L to R  1 - 14 

1  Elsewhere  (2013) (Edition of 3), [inkjet photographic print on Hahnemühle FineArt Pearl paper 285 gsm; 110 cm x 148 cm (framed)

2 - 8 Preliminary test photographs for Elsewhere, on location at Fryerstown, Victoria. Images courtesy of Julie Millowick

9 - 14 Photographic documentation  during the shooting of Elsewhere on location at Fryerstown, Victoria. Images courtesy of Marion Williams.

 The photograph Elsewhere (2013) makes reference to ideas of power and world domination, themes central to the Imperialist project. Drawing on tropes from Wanderer above the Sea of Fog (1817–18), the protagonist in Elsewhere  (2013), stands on the precipice of a man-made stone wall; one foot on a model globe, holding a eucalyptus branch covered in shimmering Swarovski crystals, surveying the landscape of the central goldfields of Victoria, Australia. He wears sunglasses to filter the harsh glare of the Australian light, so he can focus his gaze out to a distant point far across the horizon.

 The photograph can be seen as a reenactment, or metaphor, of conquest  The meaning in Elsewhere(2013) is intentionally slippery and layered.   The viewer can read this work as a metaphor, or cliché, a pun or ironic, in relation to colonial conquests. The globe, with the protagonist’s foot resting on it, could be read as symbolising total control and domination. Maps and cartography were often used as imperialising strategies to claim, by registering empty space, therefore erasing any form of acknowledgement, of pre-existing knowledge, persons or culture (or acknowledging a presence perceived as being primitive). Conversely, can we read the image as claiming back territory and place by the Anglo Indian, mimicking and at the same time parodying, the quintessential colonialist Englishman? The protagonist can also come to represent the colonial male settler as the ambivalent figure. A figure who is both agent and beneficiary of the Imperial enterprise but ‘not a full member of the Imperial club back home’ (Lawson and Tiffin 1994, p. 231).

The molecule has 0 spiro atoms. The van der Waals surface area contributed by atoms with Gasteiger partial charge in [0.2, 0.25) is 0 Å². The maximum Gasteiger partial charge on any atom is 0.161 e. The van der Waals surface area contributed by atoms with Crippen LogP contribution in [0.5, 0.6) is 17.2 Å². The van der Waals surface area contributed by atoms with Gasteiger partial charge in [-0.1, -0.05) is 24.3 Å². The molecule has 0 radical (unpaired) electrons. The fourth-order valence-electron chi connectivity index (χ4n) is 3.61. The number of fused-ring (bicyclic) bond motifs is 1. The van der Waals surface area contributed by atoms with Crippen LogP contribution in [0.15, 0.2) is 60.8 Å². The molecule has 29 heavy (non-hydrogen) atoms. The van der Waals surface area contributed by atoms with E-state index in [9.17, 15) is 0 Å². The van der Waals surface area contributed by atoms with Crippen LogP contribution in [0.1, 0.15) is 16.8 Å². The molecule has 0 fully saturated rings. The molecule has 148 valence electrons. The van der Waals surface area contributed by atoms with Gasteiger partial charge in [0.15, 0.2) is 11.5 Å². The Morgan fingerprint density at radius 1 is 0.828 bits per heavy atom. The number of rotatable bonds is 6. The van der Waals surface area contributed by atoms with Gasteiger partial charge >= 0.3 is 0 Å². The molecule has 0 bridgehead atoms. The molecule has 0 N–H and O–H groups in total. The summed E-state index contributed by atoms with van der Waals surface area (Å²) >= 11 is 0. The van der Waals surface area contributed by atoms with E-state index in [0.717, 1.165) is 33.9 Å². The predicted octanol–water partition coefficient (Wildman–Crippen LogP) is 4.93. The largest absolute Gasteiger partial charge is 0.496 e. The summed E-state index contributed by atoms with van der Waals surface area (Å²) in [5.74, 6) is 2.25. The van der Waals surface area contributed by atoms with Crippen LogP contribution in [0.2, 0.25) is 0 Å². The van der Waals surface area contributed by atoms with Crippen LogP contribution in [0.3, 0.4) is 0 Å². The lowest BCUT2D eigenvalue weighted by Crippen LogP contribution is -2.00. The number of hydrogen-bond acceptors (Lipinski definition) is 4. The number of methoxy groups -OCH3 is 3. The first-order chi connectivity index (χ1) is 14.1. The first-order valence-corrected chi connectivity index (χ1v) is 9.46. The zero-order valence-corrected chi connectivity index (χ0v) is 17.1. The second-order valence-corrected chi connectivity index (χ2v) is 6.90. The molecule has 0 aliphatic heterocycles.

The protagonist in the photograph becomes indeterminate in terms of meaning, depending on who he is and what he represents. He wears the suit of the ‘in-between man’ becoming both coloniser and colonised. In this context, the protagonist and the artwork become dialogic, perpetuating an internalised dialogue extending in multiple directions, informing and being informed by past, present and future events, each influenced and influencing the next. Ultimately it is the interconnected space of multiplicity that the protagonist, the Anglo Indian artist, occupies as an extended experience of actual and imagined self.

The title of the photograph suggests the protagonist in the photograph imagines a place ‘elsewhere’ he cannot articulate or inhabit. Ultimately, Elsewhere(2013) becomes a space of displacement and un-belonging. A space somewhere across a distant horizon—home perhaps—a fractured space across platforms and landscapes, which operates in ways that can only be understood in a non-synchronous and atemporal way, mapping topologies with indeterminate borders and boundaries occurring simultaneously in time and space.